New iPhones Have Streaming (Blacked Out) Baseball Games

Local games will still be blacked out

Upset that your loved one can't stop texting, tweeting or otherwise using a mobile device to ignore you? If they're a baseball fan, you may just have to take up knitting because there's a pretty good chance you won't be seeing them again until October's over.

The iPhone 3.0 operating system, launching on Wednesday, will feature live streaming games previously only available on televisions and computers. Earlier this year launched their At Bat service with audio broadcasts and video highlights of the games, but tomorrow the service will expand to include the whole magillah. The cost is $9.99 for the rest of the season, according to Maury Brown at the Biz of Baseball.

What a boon to the work-bound baseball fan eager to keep up with his or her favorite team's action, right? Not so fast, my friends. Thanks to technology developed by, the phones will follow the same blackout restrictions familiar to MLB Extra Innings subscribers.

Those blackout rules are arcane. They black out Iowans from watching the Cubs, White Sox, Royals, Cardinals, Twins and Brewers, for example, even though few Iowa homes receive the broadcasts of all six of those games on a regular basis. Purchasers of MLB's cable TV package or internet broadcasts are therefore unable to watch the games of the very teams they bought the service for in the first place.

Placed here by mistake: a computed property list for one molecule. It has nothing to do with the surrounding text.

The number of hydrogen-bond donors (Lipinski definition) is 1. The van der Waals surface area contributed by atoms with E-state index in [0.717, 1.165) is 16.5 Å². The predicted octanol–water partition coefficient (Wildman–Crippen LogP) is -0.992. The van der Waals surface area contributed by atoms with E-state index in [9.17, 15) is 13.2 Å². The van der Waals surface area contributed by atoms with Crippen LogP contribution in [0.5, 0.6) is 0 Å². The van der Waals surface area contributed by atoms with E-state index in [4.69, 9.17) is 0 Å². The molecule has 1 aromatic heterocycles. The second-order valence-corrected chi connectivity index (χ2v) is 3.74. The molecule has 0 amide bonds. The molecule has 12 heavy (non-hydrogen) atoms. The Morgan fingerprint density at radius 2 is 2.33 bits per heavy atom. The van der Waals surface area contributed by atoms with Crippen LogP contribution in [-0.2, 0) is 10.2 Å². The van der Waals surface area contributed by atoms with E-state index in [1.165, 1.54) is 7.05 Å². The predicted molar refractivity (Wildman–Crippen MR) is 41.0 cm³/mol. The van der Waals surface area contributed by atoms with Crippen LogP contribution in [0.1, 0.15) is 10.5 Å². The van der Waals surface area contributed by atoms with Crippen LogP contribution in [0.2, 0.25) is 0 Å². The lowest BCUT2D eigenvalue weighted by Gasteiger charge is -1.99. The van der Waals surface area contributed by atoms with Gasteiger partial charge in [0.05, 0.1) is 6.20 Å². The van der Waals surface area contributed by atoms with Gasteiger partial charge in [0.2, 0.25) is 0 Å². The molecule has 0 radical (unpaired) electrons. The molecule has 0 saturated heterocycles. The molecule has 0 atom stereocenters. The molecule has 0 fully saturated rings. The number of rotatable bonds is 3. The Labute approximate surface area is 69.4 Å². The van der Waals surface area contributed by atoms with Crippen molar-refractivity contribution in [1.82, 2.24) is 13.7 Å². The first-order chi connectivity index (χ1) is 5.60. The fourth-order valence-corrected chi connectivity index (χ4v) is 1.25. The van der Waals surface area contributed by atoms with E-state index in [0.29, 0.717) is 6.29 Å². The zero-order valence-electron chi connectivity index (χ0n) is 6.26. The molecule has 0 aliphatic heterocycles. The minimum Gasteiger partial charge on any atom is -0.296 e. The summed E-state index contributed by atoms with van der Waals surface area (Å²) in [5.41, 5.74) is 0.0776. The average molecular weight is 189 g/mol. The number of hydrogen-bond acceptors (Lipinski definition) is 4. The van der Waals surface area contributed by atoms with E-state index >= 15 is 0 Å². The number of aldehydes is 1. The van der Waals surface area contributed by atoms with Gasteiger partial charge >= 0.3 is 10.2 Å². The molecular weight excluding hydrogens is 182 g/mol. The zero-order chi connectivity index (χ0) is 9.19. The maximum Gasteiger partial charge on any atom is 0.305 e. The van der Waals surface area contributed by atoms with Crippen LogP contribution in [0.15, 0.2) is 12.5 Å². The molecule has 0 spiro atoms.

That's maddening, but it makes even less sense on the phone application. The whole idea of having baseball games on your phone is so you can watch games when you aren't away from home, a bar or wherever you normally consume your baseball. How many people who could otherwise be watching a game on television is going to choose to watch it on their phone instead? Instead of protecting local television contracts and ratings, MLB is just assuring that people aren't going to watch the games at all.

It's also a bit disconcerting that Bud Selig will have the ability to locate you with a few clicks of a keyboard. The Orwellian fright of Big Brother knowing your move has nothing on Bud.

Josh Alper is a writer living in New York City and is a contributor to and in addition to his duties for

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